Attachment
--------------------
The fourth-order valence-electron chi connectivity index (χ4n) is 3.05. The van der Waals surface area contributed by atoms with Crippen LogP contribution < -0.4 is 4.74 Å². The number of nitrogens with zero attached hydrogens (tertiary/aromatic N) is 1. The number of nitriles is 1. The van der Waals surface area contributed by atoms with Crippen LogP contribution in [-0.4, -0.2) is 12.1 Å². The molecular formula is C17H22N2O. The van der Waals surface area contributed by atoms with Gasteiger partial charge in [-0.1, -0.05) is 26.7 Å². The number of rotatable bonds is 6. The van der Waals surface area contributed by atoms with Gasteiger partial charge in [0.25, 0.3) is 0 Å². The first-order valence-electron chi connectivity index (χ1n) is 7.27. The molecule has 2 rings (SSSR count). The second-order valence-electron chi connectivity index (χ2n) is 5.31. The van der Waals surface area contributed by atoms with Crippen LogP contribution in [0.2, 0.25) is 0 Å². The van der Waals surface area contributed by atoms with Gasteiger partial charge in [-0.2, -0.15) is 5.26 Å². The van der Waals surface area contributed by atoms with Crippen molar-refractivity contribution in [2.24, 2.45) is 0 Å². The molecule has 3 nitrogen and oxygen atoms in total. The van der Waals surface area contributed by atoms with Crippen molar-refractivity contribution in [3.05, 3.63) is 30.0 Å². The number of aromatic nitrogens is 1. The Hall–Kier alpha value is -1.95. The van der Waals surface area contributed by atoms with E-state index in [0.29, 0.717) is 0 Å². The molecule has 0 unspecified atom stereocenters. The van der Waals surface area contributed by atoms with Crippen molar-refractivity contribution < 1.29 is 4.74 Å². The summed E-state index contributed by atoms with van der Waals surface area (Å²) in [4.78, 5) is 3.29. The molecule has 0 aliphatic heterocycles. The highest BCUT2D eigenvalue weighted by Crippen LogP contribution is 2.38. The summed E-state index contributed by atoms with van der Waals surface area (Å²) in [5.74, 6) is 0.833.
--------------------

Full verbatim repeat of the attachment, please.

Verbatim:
The fourth-order valence-electron chi connectivity index (χ4n) is 3.05. The van der Waals surface area contributed by atoms with Crippen LogP contribution < -0.4 is 4.74 Å². The number of nitrogens with zero attached hydrogens (tertiary/aromatic N) is 1. The number of nitriles is 1. The van der Waals surface area contributed by atoms with Crippen LogP contribution in [-0.4, -0.2) is 12.1 Å². The molecular formula is C17H22N2O. The van der Waals surface area contributed by atoms with Gasteiger partial charge in [-0.1, -0.05) is 26.7 Å². The number of rotatable bonds is 6. The van der Waals surface area contributed by atoms with Gasteiger partial charge in [0.25, 0.3) is 0 Å². The first-order valence-electron chi connectivity index (χ1n) is 7.27. The molecule has 2 rings (SSSR count). The second-order valence-electron chi connectivity index (χ2n) is 5.31. The van der Waals surface area contributed by atoms with Crippen LogP contribution in [0.2, 0.25) is 0 Å². The van der Waals surface area contributed by atoms with Gasteiger partial charge in [-0.2, -0.15) is 5.26 Å². The van der Waals surface area contributed by atoms with Crippen molar-refractivity contribution in [2.24, 2.45) is 0 Å². The molecule has 3 nitrogen and oxygen atoms in total. The van der Waals surface area contributed by atoms with Crippen molar-refractivity contribution in [3.05, 3.63) is 30.0 Å². The number of aromatic nitrogens is 1. The Hall–Kier alpha value is -1.95. The van der Waals surface area contributed by atoms with E-state index in [0.29, 0.717) is 0 Å². The molecule has 0 unspecified atom stereocenters. The van der Waals surface area contributed by atoms with Crippen molar-refractivity contribution < 1.29 is 4.74 Å². The summed E-state index contributed by atoms with van der Waals surface area (Å²) in [4.78, 5) is 3.29. The molecule has 0 aliphatic heterocycles. The highest BCUT2D eigenvalue weighted by Crippen LogP contribution is 2.38. The summed E-state index contributed by atoms with van der Waals surface area (Å²) in [5.74, 6) is 0.833.